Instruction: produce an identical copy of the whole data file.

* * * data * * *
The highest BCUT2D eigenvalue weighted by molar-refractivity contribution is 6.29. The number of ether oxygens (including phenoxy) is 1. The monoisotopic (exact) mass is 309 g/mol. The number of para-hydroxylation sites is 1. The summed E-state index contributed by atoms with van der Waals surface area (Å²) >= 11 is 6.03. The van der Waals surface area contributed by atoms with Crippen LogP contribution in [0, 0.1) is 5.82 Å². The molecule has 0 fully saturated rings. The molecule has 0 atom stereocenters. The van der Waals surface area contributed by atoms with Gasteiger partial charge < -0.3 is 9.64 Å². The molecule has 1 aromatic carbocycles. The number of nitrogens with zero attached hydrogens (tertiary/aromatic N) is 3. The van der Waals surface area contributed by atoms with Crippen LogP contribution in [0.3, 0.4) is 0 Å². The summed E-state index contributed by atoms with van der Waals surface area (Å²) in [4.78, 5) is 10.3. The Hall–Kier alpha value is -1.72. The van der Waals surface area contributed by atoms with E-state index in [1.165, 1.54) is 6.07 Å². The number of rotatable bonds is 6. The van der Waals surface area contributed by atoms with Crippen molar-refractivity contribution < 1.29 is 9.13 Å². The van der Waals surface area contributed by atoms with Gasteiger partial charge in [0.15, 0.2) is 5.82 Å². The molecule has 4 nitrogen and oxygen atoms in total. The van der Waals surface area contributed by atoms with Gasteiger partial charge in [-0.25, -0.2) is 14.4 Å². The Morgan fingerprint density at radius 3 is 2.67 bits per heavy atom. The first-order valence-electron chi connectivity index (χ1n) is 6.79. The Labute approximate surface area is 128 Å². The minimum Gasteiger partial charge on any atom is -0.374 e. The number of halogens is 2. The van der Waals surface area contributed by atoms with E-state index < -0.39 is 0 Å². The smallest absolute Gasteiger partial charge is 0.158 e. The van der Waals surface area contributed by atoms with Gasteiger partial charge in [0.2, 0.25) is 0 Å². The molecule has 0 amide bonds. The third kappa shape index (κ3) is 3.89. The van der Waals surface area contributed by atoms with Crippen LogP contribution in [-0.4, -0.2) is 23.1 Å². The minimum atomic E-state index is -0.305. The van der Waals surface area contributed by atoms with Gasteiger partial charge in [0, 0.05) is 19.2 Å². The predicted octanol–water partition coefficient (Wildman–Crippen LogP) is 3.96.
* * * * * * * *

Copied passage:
The highest BCUT2D eigenvalue weighted by molar-refractivity contribution is 6.29. The number of ether oxygens (including phenoxy) is 1. The monoisotopic (exact) mass is 309 g/mol. The number of para-hydroxylation sites is 1. The summed E-state index contributed by atoms with van der Waals surface area (Å²) >= 11 is 6.03. The van der Waals surface area contributed by atoms with Crippen LogP contribution in [0, 0.1) is 5.82 Å². The molecule has 0 fully saturated rings. The molecule has 0 atom stereocenters. The van der Waals surface area contributed by atoms with Gasteiger partial charge < -0.3 is 9.64 Å². The molecule has 1 aromatic carbocycles. The number of nitrogens with zero attached hydrogens (tertiary/aromatic N) is 3. The van der Waals surface area contributed by atoms with Crippen LogP contribution in [0.3, 0.4) is 0 Å². The summed E-state index contributed by atoms with van der Waals surface area (Å²) in [4.78, 5) is 10.3. The Hall–Kier alpha value is -1.72. The van der Waals surface area contributed by atoms with E-state index in [1.165, 1.54) is 6.07 Å². The number of rotatable bonds is 6. The van der Waals surface area contributed by atoms with Crippen molar-refractivity contribution < 1.29 is 9.13 Å². The van der Waals surface area contributed by atoms with Gasteiger partial charge in [0.15, 0.2) is 5.82 Å². The molecule has 4 nitrogen and oxygen atoms in total. The van der Waals surface area contributed by atoms with Gasteiger partial charge in [-0.25, -0.2) is 14.4 Å². The Morgan fingerprint density at radius 3 is 2.67 bits per heavy atom. The first-order valence-electron chi connectivity index (χ1n) is 6.79. The Labute approximate surface area is 128 Å². The minimum Gasteiger partial charge on any atom is -0.374 e. The number of halogens is 2. The van der Waals surface area contributed by atoms with E-state index < -0.39 is 0 Å². The smallest absolute Gasteiger partial charge is 0.158 e. The van der Waals surface area contributed by atoms with Gasteiger partial charge in [0.2, 0.25) is 0 Å². The molecule has 0 amide bonds. The third kappa shape index (κ3) is 3.89. The van der Waals surface area contributed by atoms with Crippen LogP contribution in [-0.4, -0.2) is 23.1 Å². The minimum atomic E-state index is -0.305. The van der Waals surface area contributed by atoms with Gasteiger partial charge in [0, 0.05) is 19.2 Å². The predicted octanol–water partition coefficient (Wildman–Crippen LogP) is 3.96.